Saturday, June 4, 2011

For Introvert and Extrovert

As an introvert, that’s [doing the duties of the Pastoral Office] what gets me through Sunday morning (albeit exhausted by the end). I am terrified to be up in front of people, and I want to run from a crowd and cower in isolation. I have to tell myself each Sunday, “The people need the liturgy, the people need the sermon; I’m not important, Christ is.” That’s the only way I get through the terror of all those people staring at me.  So wrote Chris Esget and was quoted by Eric Brown...

I am not an introvert.  I am an extrovert.  The liturgy may be the way an introvert gets through Sunday morning but for me the liturgy is the way I keep from making Sunday morning all about me.  My confession is this:  I want to be a superstar, to MC Sunday morning like the Oscars, to do my monologue like Jay Leno, to improvise like Colin Mochrie, and then to end it all with a theme song that brings tears to the eye (Thanks for the memories)... I do not need to liturgy to prompt me but to contain me.  I need the liturgy to fence in my personality (too much of it already gets through in the announcements and sermon).  I need the vestments not to encourage my priestly service but to reign in that which would take its place and detract from Christ in His Word and the gifts He has given (Sacraments)... So, the liturgy is a benefit for both (introvert and extrovert).

Now I know some of you will rush to comment that it is not vestments or liturgy that pleases God but the sincere heart  --  you are just as predictable as I am.  So do us all a favor and do not react so predictably (anonymous) but think about what Chris Esget and I have said and to be thankful that the liturgy is there to work on both of us...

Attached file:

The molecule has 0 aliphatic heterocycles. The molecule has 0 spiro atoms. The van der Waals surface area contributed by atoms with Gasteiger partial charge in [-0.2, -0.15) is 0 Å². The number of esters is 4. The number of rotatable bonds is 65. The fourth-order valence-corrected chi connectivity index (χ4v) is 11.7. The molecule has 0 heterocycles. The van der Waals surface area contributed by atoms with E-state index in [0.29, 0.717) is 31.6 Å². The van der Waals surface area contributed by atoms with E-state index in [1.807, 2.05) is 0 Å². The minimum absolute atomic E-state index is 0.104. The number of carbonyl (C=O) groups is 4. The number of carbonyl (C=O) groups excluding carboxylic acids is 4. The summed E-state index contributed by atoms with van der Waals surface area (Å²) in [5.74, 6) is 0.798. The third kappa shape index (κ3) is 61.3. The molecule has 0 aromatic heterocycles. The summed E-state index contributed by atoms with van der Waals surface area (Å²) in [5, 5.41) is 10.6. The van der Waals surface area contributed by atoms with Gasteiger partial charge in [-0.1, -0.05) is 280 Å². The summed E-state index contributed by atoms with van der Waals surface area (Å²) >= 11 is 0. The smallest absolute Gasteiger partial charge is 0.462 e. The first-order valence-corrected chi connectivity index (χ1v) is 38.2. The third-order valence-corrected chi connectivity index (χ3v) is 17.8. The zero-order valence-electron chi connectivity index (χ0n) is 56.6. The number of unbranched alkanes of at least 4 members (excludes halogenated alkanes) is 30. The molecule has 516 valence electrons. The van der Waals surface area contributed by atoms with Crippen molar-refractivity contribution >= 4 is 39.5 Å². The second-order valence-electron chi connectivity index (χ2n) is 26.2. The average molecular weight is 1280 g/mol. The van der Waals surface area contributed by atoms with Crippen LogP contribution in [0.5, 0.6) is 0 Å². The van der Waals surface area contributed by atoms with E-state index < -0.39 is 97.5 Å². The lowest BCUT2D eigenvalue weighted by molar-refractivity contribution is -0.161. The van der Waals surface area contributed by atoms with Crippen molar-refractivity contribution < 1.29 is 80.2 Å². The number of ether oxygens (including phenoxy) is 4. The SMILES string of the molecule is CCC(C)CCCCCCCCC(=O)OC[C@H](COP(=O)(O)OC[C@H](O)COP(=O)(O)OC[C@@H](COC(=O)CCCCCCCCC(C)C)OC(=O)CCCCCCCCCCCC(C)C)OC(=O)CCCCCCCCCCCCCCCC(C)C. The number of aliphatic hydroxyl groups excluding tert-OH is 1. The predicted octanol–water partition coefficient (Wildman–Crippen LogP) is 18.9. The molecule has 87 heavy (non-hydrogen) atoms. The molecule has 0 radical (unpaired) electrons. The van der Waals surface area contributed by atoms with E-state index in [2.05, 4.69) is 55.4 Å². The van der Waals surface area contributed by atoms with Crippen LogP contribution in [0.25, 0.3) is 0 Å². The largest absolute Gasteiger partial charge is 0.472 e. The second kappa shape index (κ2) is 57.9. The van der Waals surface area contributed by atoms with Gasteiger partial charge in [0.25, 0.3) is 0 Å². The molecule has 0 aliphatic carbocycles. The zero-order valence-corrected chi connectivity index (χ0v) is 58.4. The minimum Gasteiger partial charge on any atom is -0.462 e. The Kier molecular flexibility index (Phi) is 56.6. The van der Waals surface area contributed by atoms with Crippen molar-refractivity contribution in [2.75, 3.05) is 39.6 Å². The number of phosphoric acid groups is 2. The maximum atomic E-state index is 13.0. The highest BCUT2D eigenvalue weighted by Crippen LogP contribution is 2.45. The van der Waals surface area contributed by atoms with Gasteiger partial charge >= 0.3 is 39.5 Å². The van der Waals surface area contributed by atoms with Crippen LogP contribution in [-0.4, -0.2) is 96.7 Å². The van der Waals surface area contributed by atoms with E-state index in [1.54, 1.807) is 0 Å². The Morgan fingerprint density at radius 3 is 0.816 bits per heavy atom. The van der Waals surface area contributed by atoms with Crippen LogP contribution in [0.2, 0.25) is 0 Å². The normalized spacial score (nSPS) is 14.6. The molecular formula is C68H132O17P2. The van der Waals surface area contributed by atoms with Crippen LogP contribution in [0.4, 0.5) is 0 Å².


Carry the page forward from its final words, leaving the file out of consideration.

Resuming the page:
Anonymous said...

The Brothers of John the Steadfast
Website/Blog has a slug-fest going
on the topic, "Where is the Love?
Introducing Liturgical Innovation
and Breaking Uniformity"

Would love to see Pastor Peters try
to umpire that game. That is a major
league contest between some heavy
hitters on the liturgical playing
field. Any comments Pastor Peters?lo

Rev. Allen Bergstrazer said...

I'm an introvert married to an extrovert. It's important for extros to understand that there's really nothing wrong with us per se. I can be just as outgoing and talkative as anyone, I delight in large gatherings and visiting with people I know, or complete strangers. Introversion does not mean I am 'shy' or 'bashful' it means my batteries aren't charged by being around people, but rather in peace and quiet. My wife comes home from church full of energy, I come home joyful but exhausted.

As Dr. Rosenblatt used to teach us (and I'm sure he still does) 'the liturgy and lection protects the congregation from the pastor's folly.'